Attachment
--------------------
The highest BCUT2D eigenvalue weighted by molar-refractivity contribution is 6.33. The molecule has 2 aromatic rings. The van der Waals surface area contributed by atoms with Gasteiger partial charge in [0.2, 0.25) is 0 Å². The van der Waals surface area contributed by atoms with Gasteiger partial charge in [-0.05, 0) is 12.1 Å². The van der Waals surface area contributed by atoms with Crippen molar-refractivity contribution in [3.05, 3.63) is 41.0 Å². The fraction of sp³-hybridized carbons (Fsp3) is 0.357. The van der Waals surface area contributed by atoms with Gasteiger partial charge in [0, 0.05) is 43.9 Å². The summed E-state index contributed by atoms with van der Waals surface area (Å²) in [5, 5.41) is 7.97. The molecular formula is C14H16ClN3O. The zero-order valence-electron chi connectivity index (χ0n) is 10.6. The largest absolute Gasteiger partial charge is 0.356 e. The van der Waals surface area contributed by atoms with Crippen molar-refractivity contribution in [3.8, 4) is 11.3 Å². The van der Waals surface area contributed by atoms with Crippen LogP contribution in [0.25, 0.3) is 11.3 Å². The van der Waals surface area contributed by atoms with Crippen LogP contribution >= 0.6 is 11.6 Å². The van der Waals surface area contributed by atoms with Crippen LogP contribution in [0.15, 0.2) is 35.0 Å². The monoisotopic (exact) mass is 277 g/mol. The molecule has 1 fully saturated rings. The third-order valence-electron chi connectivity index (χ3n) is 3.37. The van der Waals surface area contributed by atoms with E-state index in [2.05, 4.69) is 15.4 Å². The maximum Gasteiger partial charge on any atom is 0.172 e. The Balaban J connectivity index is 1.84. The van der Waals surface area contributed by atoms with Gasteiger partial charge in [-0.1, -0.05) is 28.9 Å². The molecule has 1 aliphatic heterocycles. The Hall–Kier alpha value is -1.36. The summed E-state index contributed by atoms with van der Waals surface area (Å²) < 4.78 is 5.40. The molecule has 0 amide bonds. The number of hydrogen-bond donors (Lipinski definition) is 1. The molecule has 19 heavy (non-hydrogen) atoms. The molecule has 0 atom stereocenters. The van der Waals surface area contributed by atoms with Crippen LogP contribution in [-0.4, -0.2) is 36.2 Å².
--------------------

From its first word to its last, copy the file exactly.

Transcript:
The highest BCUT2D eigenvalue weighted by molar-refractivity contribution is 6.33. The molecule has 2 aromatic rings. The van der Waals surface area contributed by atoms with Gasteiger partial charge in [0.2, 0.25) is 0 Å². The van der Waals surface area contributed by atoms with Gasteiger partial charge in [-0.05, 0) is 12.1 Å². The van der Waals surface area contributed by atoms with Crippen molar-refractivity contribution in [3.05, 3.63) is 41.0 Å². The fraction of sp³-hybridized carbons (Fsp3) is 0.357. The van der Waals surface area contributed by atoms with Gasteiger partial charge in [0, 0.05) is 43.9 Å². The summed E-state index contributed by atoms with van der Waals surface area (Å²) in [5, 5.41) is 7.97. The molecular formula is C14H16ClN3O. The zero-order valence-electron chi connectivity index (χ0n) is 10.6. The largest absolute Gasteiger partial charge is 0.356 e. The van der Waals surface area contributed by atoms with Crippen molar-refractivity contribution in [3.8, 4) is 11.3 Å². The van der Waals surface area contributed by atoms with Crippen LogP contribution in [0.25, 0.3) is 11.3 Å². The van der Waals surface area contributed by atoms with Crippen LogP contribution >= 0.6 is 11.6 Å². The van der Waals surface area contributed by atoms with Crippen LogP contribution in [0.15, 0.2) is 35.0 Å². The monoisotopic (exact) mass is 277 g/mol. The molecule has 1 fully saturated rings. The third-order valence-electron chi connectivity index (χ3n) is 3.37. The van der Waals surface area contributed by atoms with E-state index in [2.05, 4.69) is 15.4 Å². The maximum Gasteiger partial charge on any atom is 0.172 e. The Balaban J connectivity index is 1.84. The van der Waals surface area contributed by atoms with Gasteiger partial charge in [-0.1, -0.05) is 28.9 Å². The molecule has 1 aliphatic heterocycles. The Hall–Kier alpha value is -1.36. The summed E-state index contributed by atoms with van der Waals surface area (Å²) < 4.78 is 5.40. The molecule has 0 amide bonds. The number of hydrogen-bond donors (Lipinski definition) is 1. The molecule has 19 heavy (non-hydrogen) atoms. The molecule has 0 atom stereocenters. The van der Waals surface area contributed by atoms with Crippen LogP contribution in [-0.4, -0.2) is 36.2 Å².